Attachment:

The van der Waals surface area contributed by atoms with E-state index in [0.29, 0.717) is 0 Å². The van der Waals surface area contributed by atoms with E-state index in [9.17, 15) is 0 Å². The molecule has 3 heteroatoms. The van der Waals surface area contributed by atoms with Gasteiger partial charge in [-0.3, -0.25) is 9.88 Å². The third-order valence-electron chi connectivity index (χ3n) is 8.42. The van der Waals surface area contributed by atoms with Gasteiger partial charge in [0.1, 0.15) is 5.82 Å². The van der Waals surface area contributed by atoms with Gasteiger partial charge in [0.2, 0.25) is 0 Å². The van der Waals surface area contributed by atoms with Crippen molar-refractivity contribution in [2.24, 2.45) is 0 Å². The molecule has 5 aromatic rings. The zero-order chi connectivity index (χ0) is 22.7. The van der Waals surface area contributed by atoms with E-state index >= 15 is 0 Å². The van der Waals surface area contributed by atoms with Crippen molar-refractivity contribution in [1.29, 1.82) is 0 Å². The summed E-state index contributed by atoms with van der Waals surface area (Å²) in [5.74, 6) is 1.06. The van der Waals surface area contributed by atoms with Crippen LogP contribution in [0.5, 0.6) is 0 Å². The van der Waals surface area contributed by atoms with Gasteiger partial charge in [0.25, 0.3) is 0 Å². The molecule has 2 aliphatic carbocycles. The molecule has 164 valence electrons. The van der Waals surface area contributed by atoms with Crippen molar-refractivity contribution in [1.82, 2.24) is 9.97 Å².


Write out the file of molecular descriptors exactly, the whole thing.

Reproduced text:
The van der Waals surface area contributed by atoms with E-state index in [0.29, 0.717) is 0 Å². The van der Waals surface area contributed by atoms with E-state index in [9.17, 15) is 0 Å². The molecule has 3 heteroatoms. The van der Waals surface area contributed by atoms with Gasteiger partial charge in [-0.3, -0.25) is 9.88 Å². The third-order valence-electron chi connectivity index (χ3n) is 8.42. The van der Waals surface area contributed by atoms with Gasteiger partial charge in [0.1, 0.15) is 5.82 Å². The van der Waals surface area contributed by atoms with Gasteiger partial charge in [0.2, 0.25) is 0 Å². The van der Waals surface area contributed by atoms with Crippen molar-refractivity contribution in [2.24, 2.45) is 0 Å². The molecule has 5 aromatic rings. The zero-order chi connectivity index (χ0) is 22.7. The van der Waals surface area contributed by atoms with E-state index >= 15 is 0 Å². The van der Waals surface area contributed by atoms with Crippen molar-refractivity contribution in [1.29, 1.82) is 0 Å². The summed E-state index contributed by atoms with van der Waals surface area (Å²) in [5.74, 6) is 1.06. The van der Waals surface area contributed by atoms with Crippen LogP contribution in [0.5, 0.6) is 0 Å². The van der Waals surface area contributed by atoms with Gasteiger partial charge in [0.25, 0.3) is 0 Å². The molecule has 2 aliphatic carbocycles. The molecule has 164 valence electrons. The van der Waals surface area contributed by atoms with Crippen molar-refractivity contribution in [1.82, 2.24) is 9.97 Å².